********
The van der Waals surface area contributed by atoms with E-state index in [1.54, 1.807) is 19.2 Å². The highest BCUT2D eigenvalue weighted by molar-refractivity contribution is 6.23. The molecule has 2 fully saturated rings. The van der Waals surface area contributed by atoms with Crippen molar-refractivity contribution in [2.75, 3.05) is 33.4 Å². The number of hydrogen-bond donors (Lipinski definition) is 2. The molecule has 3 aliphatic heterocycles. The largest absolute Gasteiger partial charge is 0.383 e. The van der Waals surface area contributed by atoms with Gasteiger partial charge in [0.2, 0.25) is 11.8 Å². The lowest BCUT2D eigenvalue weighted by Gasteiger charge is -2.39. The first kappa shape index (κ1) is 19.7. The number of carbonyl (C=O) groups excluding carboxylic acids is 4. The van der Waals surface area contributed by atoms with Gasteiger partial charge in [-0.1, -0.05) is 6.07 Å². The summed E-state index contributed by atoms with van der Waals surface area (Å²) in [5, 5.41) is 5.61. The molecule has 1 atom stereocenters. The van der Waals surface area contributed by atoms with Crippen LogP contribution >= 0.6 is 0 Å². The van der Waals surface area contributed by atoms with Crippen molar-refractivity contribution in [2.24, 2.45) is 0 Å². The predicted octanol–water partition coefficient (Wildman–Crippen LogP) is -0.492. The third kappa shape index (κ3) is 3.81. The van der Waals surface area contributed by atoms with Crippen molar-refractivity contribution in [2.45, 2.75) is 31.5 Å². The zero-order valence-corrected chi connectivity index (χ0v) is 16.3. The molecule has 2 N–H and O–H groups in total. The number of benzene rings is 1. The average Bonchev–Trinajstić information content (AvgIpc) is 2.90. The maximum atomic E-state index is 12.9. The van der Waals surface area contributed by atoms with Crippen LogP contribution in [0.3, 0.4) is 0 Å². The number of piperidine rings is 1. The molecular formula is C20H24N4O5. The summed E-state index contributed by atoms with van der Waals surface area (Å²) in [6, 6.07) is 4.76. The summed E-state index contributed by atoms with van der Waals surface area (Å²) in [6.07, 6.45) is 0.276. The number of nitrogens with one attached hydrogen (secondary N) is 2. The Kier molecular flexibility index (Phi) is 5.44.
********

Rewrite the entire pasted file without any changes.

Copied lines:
The van der Waals surface area contributed by atoms with E-state index in [1.54, 1.807) is 19.2 Å². The highest BCUT2D eigenvalue weighted by molar-refractivity contribution is 6.23. The molecule has 2 fully saturated rings. The van der Waals surface area contributed by atoms with Crippen molar-refractivity contribution in [2.75, 3.05) is 33.4 Å². The number of hydrogen-bond donors (Lipinski definition) is 2. The molecule has 3 aliphatic heterocycles. The largest absolute Gasteiger partial charge is 0.383 e. The van der Waals surface area contributed by atoms with Gasteiger partial charge in [0.2, 0.25) is 11.8 Å². The lowest BCUT2D eigenvalue weighted by Gasteiger charge is -2.39. The first kappa shape index (κ1) is 19.7. The number of carbonyl (C=O) groups excluding carboxylic acids is 4. The van der Waals surface area contributed by atoms with Gasteiger partial charge in [-0.1, -0.05) is 6.07 Å². The summed E-state index contributed by atoms with van der Waals surface area (Å²) in [5, 5.41) is 5.61. The molecule has 1 atom stereocenters. The van der Waals surface area contributed by atoms with Crippen LogP contribution >= 0.6 is 0 Å². The van der Waals surface area contributed by atoms with Crippen molar-refractivity contribution in [2.24, 2.45) is 0 Å². The predicted octanol–water partition coefficient (Wildman–Crippen LogP) is -0.492. The third kappa shape index (κ3) is 3.81. The van der Waals surface area contributed by atoms with Crippen molar-refractivity contribution in [2.45, 2.75) is 31.5 Å². The zero-order valence-corrected chi connectivity index (χ0v) is 16.3. The molecule has 2 N–H and O–H groups in total. The number of benzene rings is 1. The average Bonchev–Trinajstić information content (AvgIpc) is 2.90. The maximum atomic E-state index is 12.9. The van der Waals surface area contributed by atoms with Crippen LogP contribution in [0.3, 0.4) is 0 Å². The number of piperidine rings is 1. The molecular formula is C20H24N4O5. The summed E-state index contributed by atoms with van der Waals surface area (Å²) in [6, 6.07) is 4.76. The summed E-state index contributed by atoms with van der Waals surface area (Å²) in [6.07, 6.45) is 0.276. The number of nitrogens with one attached hydrogen (secondary N) is 2. The Kier molecular flexibility index (Phi) is 5.44.